My Grandmother's Calendar

Nostalgia gets me every time.

When I graduated from high school, my mom, like all loving mothers, organized a graduation party for me. I remember feeling pride when she told me how thankful she was that I had scrapbooked everything that had been important in my life up until that point. From various award certificates, photographs, to even love letters random boys had written me in the second grade, I had kept it all. This habit of mine, likely, saved her a significant amount of work, too.

It wasn't until I became an adult and started to create my own life that I realized that not everyone does this: not everyone saves everything, I mean.

When I look back at all the stuff I have saved, it is kind of ridiculous. Every single thank you, birthday card, Christmas card, wedding card, and any other card, that anyone has given me, my husband or children -EVER- I still have it.


Every concert, movie or sporting event ticket? Yep. I have all of those too.

In my basement is an outrageously full filing cabinet of old resumes, bills from my very first apartment, old health insurance cards, folders of papers from every college course I have ever taken, drawings from my nieces that are now in high school, and about any other once-but-no-longer-of-importance item that one can imagine.

I just can't seem to let go of these things. I still might want some of it someday, right?

Don't even get me started on my children's drawings, artwork and reports. Simply because the storage tubs were starting to overtake the laundry room did I recently sit down and painstakingly purge some of it.

I know where I get this habit.

My dad is like me. If it has meaning or memories attached to it, he also has trouble letting it go. But is wasn't until I visited my grandmother, his mother, a few weeks ago that I finally realized why I am this way.

Grandma had just finished up filling out her annual calendar when I stopped by. She, like many people, purchases a new calendar every year and fills it with dates to help her remember the events of the important people in her life.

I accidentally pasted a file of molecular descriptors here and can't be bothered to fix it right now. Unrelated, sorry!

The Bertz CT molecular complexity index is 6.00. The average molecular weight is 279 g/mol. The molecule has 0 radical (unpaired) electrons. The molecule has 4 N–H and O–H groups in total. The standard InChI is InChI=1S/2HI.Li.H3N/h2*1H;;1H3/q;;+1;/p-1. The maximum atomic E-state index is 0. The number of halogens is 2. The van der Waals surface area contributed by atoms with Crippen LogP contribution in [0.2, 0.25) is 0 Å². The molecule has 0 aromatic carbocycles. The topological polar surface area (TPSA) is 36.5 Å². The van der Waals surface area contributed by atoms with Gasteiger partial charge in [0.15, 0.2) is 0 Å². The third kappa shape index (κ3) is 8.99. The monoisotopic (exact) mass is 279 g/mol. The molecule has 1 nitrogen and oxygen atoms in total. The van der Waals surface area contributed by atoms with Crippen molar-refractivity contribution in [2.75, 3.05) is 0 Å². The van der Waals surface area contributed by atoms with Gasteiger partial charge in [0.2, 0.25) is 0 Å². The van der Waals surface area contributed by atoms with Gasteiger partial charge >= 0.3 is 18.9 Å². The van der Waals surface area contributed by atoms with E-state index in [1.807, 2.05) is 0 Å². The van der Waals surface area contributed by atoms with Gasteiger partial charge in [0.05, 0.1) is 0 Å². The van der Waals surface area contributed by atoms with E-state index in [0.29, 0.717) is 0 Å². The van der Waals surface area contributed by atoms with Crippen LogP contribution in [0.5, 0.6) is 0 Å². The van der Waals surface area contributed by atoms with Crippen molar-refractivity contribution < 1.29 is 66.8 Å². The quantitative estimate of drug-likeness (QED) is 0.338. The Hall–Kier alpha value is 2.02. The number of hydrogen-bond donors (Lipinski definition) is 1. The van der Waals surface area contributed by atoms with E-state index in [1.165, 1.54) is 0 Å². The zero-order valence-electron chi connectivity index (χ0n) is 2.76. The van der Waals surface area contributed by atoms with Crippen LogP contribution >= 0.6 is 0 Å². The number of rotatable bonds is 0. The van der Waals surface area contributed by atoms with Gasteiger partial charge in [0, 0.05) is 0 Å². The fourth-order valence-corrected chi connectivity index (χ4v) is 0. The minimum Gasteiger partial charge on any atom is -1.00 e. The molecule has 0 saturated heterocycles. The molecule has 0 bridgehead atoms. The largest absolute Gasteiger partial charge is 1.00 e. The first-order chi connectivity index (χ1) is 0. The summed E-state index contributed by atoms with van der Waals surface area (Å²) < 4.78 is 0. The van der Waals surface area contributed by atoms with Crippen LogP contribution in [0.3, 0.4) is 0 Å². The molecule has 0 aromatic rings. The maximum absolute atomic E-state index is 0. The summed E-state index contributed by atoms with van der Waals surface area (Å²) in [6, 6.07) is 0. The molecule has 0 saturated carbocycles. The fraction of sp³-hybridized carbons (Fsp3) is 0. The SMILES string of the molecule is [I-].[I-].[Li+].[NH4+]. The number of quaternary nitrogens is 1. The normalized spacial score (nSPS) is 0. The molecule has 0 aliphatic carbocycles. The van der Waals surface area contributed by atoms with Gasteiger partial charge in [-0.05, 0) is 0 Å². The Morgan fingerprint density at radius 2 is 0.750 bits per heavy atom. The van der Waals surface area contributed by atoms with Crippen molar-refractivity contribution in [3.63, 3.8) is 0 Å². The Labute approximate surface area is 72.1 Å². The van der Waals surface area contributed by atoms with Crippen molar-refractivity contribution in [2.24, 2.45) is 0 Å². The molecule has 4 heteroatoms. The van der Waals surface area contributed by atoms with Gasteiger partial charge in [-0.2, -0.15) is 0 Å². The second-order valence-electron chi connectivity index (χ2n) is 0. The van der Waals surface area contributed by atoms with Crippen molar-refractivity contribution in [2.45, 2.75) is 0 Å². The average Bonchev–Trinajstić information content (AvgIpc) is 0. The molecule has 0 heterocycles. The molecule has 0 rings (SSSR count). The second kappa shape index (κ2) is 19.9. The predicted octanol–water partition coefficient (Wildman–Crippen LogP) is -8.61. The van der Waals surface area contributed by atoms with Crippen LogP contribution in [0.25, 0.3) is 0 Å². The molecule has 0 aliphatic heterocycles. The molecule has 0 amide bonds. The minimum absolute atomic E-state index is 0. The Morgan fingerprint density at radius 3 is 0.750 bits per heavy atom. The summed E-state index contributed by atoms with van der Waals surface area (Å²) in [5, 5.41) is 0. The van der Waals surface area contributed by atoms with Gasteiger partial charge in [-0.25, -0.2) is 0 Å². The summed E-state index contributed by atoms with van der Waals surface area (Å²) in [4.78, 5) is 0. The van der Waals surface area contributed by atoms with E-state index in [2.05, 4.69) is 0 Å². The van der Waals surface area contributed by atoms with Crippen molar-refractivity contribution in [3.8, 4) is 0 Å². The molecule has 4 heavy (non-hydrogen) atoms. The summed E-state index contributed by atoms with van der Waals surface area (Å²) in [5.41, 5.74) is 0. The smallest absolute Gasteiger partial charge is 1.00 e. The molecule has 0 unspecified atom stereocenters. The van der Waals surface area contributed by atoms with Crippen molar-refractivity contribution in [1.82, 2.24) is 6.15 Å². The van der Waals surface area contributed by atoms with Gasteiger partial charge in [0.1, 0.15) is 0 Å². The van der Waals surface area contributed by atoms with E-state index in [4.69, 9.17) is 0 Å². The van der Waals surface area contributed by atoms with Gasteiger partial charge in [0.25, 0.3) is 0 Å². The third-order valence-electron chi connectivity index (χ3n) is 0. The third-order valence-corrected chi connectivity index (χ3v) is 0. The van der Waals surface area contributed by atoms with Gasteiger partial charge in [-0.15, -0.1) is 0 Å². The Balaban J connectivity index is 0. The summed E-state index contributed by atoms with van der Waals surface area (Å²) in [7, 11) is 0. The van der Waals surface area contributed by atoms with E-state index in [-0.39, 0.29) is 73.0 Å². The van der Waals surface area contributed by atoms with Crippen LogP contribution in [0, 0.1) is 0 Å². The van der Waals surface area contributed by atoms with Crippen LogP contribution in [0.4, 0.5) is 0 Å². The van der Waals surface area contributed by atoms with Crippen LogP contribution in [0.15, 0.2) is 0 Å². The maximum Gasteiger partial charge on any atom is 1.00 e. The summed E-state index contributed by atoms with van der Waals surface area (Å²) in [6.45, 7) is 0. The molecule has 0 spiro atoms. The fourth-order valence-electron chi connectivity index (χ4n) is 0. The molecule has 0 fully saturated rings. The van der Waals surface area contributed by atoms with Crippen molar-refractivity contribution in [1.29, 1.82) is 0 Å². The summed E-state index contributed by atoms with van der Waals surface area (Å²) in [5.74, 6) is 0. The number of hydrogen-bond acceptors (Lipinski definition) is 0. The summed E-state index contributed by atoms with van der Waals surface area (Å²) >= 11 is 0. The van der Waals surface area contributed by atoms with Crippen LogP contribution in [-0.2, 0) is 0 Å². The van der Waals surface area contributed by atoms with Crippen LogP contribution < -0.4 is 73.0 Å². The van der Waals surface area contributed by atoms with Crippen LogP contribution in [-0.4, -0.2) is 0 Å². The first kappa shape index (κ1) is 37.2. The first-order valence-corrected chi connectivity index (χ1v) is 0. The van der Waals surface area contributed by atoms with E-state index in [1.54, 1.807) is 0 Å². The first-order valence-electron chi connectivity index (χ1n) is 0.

As she was talking about how much effort her calendar was to complete, I picked it up and started casually flipping through it. I told her that I also write out a calendar annually, but that my husband makes fun of all the silly dates I continue to transfer from the previous years, like the date of my childhood pet dying to my writing the year someone was born on the day of their birth so I know how old they are turning.

She looked at me and smiled. "Look a little closer," she said.

I did, and I couldn't believe it.

I'll bet it took her days to fill this thing out. Literally days. Living into her 80's, she had experienced quite a lot in her life, and she had kept track of much of it too.

There was hardly a day left blank, with some boxes so full that her recorded moments needed to be written into the blank margins.

Looking at it brought tears to my eyes. I got a little choked up.

She had recorded the day (and year) that my dad, as a child, had broken his hip. She had recorded the day (and year) that I had called to tell her that I was pregnant with my first child. She had recorded the day (and year) of her party when she retired as a school cook. She didn't just write down days and years for birthdays, but had also documented the length and weight in pounds and ounces of her children, many grandchildren, and even more great-grandchildren.

Folks, she had even documented when she bought a flat screen television!

I had so much fun going through her calendar with her, listening to the stories that many of those recorded events brought to her mind. I even got hear a funny story about my dad and a spilled chamber pot that I had never heard before.

It was really an incredible moment. One I will never forget.

As I finished up my own annual calendar last night it felt so empty. I had previously thought that I had already recorded too many events in my life, wondering often if all of these dates were still worth copying every year.

But that has all changed.

I now find myself excited for my future. Thankful for my life. Anxious to see what important blank dates my children, grandchildren and great-grandchildren will fill up.

As I age the difficult truths of life have begun to wedge themselves onto some of my calendar pages. People I know and care about struggle, have pain, sadness, and even die. Not everyone lives a long life, and pray that I am fortunate enough to fill up the pages of a calendar one day.

I guess it's okay that I have a habit of being nostalgic. It's okay to save a few cards or carry over a few calendar dates.

I'll be better able to share with my children and grandchildren, and if I am so inclined, my great-grandchildren, the story of who they are.

Thank you grandma for this important reminder.

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